Autori: Szakács A., Canon-Tapia E.
Editorial: Canon-Tapia, E. and Szakács, A., Geological Society of America Special Paper 470: What is a Volcano?, 470, p.123-140, 2010.
As a result of the rapid advances in technology experienced during the last half of the twentieth century, methods used to study volcanoes have diversified enormously. Such diversification has created the illusion of a rapid advance in volcanology.Indeed, it is undeniable that the types of information and the amount of data available for studying diverse aspects of volcanoes have increased in the last decades, and are very likely to continue their growth in the near future. All of this information, however, does not seem to have solved many of the fundamental questions related to volcanic processes, not only in our planet, but in other parts of our solar system as well. Actually, the rapid development of new technologies and methods of measurement may have had a negative impact in the development of volcanology as a whole, because the super-specialization favored by the development of new technologies and methods has also limited communication among volcanologists with varying orientations. As a consequence, some of the fundamental problems in volcanology have been obscured by the quest for ever increasing accuracy of specific variables at the expense of deeper understanding of the general context. In this chapter we address this situation by identifying some of the challenging topics that, in our opinion, need to be explored in more detail by the community of volcanologists as a whole. Aspects such as the long-term evolution of composite volcanoes, volcano failure, and the internal structure of volcanoes are included in this list. An effort is made to formulate specific questions that can be solved in each of these sub-branches of volcanology, not by claiming the need for more specialized data, but rather by keeping an eye on the general context in which these problems occur. Thus, the topics examined in this work provide specific examples of how we envisage a solution for the biggest challenge of volcanology: fostering the communication among workers with different specializations with the goal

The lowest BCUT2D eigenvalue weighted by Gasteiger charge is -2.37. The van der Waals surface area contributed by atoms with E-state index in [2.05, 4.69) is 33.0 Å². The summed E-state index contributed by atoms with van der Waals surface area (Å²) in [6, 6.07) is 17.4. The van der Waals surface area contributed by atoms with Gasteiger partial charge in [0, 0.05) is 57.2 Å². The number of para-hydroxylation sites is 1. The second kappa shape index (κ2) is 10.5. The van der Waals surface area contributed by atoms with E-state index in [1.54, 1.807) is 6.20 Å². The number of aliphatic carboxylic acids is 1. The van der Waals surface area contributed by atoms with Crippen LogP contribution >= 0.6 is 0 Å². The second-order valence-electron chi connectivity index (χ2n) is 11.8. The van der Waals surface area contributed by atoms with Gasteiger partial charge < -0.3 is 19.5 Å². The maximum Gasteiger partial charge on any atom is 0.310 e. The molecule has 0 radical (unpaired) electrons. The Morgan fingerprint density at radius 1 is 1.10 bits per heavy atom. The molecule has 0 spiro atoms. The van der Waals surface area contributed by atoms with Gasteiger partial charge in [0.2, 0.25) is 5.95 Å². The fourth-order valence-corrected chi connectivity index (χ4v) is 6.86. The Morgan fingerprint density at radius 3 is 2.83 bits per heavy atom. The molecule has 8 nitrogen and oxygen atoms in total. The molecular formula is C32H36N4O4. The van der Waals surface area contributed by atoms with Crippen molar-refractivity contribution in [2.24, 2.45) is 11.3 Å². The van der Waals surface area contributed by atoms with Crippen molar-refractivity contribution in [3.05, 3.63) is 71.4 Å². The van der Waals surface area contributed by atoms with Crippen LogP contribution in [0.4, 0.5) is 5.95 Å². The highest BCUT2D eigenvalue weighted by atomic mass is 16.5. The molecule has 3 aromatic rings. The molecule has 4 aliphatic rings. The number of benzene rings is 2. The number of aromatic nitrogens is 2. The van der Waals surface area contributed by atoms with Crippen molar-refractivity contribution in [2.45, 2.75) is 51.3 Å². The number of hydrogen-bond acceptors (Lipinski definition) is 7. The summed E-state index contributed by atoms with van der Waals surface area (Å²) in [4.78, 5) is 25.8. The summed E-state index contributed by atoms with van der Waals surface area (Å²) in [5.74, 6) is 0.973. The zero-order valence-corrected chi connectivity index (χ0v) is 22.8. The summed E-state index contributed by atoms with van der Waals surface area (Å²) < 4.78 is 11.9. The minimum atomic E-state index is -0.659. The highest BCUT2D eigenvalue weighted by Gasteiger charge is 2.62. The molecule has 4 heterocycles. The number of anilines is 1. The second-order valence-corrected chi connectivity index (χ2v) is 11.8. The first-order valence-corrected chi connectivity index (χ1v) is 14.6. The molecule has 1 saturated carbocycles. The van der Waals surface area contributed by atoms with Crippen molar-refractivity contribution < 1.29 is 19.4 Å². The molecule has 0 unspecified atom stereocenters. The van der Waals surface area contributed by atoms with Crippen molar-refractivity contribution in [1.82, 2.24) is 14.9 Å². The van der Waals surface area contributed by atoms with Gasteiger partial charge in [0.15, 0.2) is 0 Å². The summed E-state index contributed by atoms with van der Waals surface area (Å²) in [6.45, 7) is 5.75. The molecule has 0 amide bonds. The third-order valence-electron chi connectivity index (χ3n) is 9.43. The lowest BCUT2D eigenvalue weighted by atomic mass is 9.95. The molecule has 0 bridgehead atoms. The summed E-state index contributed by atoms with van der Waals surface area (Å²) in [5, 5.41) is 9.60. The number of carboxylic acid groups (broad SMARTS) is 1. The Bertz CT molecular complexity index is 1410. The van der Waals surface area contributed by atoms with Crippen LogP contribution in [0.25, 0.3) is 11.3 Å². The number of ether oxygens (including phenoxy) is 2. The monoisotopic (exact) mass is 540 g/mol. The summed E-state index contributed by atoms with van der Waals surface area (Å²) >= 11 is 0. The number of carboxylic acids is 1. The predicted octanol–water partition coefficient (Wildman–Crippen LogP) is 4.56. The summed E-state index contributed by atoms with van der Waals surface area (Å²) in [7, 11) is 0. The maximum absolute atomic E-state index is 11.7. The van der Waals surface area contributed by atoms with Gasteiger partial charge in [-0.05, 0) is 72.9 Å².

of solving questions that are of a general nature.
Cuvinte cheie: vulcanologie // volcanology